March 9, 2011
The penetration of Buddhism and Daoism into the family of all social classes began in Northern Dynasties (Bei Chao BC.386~581), when both religions was witnessing an unprecedented development. This penetration made it possible for religions to be practiced by common people as their spiritual sustenance rather than as obscured theological and philosophical discussions among merely a few. This is an unusual development in the history of ancient China, given the fact that religion had never been so deeply embedded in the family life of common people. The religious revival emerging within families, as showed by many historical evidences, had in turn exerted profound impact on the family structure in China of Northern Dynasties. With that in mind, this lecture attempts to discuss how that change occurs, and what impacts it has on families in Northern Dynasties.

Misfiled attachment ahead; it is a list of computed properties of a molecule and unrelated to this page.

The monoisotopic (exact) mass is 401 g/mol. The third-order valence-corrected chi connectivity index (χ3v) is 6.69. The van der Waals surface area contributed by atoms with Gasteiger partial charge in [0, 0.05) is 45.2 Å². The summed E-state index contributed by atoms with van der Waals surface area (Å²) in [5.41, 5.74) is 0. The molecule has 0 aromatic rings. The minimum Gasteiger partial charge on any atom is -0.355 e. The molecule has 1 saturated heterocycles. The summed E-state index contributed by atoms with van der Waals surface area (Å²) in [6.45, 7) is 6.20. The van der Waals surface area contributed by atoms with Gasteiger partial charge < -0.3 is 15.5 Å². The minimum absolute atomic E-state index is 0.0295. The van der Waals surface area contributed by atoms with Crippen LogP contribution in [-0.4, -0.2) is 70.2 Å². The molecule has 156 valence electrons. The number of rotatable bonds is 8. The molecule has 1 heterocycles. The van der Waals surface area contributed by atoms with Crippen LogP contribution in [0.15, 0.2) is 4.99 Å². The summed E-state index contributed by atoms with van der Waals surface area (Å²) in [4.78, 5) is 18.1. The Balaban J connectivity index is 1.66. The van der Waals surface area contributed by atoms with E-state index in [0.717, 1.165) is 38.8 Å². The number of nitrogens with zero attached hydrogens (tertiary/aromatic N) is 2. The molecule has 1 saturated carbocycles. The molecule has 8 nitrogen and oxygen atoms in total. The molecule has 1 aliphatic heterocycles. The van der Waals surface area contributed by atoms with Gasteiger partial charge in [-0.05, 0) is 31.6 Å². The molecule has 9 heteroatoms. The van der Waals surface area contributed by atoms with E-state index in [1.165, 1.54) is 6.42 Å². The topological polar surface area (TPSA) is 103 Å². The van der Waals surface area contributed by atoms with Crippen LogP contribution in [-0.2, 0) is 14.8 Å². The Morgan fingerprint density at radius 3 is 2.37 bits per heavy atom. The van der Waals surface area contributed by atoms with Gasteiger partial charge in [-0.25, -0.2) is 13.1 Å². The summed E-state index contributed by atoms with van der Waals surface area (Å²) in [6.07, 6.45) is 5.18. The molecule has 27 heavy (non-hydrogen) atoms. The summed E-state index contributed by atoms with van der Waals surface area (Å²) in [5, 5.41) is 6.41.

SHAO Zhengkun is an associate professor in the Research Center for Ancient Chinese Text in Jilin University and is now a visiting scholar in the Center on Religion and Chinese Society.